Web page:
Plastics and Polymers

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Plastics and Polymers

Polymers were first made in the early twentieth century and were known as ‘plastics’. Polymers are constructed from much smaller molecules (monomers) that are joined together to form long chains (polymers). The economy and many industrial companies rely on polymers as a vital resource. An advantage of using polymers over natural materials is that polymers can be manufactured very specifically with varying degrees of stiffness, density, heat resistance and electrical conductivity. The study of natural polymers has also led to great advances in medicine and nutrition. Polymers have a great many uses: sheets and films, adhesives, paints and inks and also synthetic fibres and yarns.

A very common polymer used widely in modern life is polyethylene (the simplest polymer). When it’s made into bags for supermarkets and other uses, it’s typically flexible and transparent. Its monomer (a single unit that is repeated) is Ethene (C2H4). It can be polymerised into polyethylene that generally contains around 105 Ethene monomers within its structure. The diagram shows the polymerisation of ethane into polyethene/polyethylene.

PVC (polyvinylchloride) is another widely used plastic containing Carbon, Hydrogen and Chlorine. Molecules of vinyl chloride combine to make long chain molecules of PVC. This synthetic polymer is quite cheap and easy to mould and is used to make a wide range of products including underground water pipes to thinner films used in packaging. Plasticisers can be used to make PVC softer and more flexible. They are small molecules that can dissolve into liquids that come into contact with them. The most common PVC plasticisers are phthalates. Some plasticisers, including phthalates have been banned in some areas of the EU after suspected feminisation of young children.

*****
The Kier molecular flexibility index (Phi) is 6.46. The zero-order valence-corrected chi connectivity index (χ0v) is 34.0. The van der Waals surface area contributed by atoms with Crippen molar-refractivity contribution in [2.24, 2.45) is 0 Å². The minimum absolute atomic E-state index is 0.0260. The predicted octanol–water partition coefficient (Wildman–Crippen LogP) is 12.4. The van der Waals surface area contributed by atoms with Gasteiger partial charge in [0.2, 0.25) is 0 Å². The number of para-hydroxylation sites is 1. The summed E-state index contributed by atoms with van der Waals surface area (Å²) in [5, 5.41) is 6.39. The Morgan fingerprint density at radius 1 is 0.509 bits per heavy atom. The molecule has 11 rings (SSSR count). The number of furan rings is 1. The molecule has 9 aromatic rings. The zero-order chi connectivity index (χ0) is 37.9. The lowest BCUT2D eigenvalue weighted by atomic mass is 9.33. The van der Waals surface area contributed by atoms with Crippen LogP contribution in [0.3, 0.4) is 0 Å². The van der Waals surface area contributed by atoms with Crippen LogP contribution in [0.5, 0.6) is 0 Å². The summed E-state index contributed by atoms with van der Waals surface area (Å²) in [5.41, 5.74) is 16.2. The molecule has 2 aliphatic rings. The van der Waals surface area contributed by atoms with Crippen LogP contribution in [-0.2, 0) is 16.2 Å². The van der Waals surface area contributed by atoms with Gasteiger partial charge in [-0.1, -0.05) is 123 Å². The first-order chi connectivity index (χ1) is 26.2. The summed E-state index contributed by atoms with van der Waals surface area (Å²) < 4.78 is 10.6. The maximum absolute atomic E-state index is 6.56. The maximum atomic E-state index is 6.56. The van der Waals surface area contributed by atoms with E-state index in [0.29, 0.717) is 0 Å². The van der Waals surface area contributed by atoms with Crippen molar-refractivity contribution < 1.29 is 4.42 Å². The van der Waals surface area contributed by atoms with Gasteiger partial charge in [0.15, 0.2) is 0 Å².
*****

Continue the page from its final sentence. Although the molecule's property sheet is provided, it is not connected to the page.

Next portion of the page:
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The physical property of a particular polymer depends upon four variables:

  1. Chain Length – generally, the longer the chains the stronger the polymer as long chains tend to get tangled up in each other and stick together far more than shorter chain polymers. This means that the longer the chain, the stronger and the higher the melting point.
  2. Side groups – if the side groups in a polymer are polar, it gives stronger attraction between polymer chains.
  3. Branching – straight, unbranched chains can pack together more closely than highly branched chains, giving polymers a higher density, which in ...

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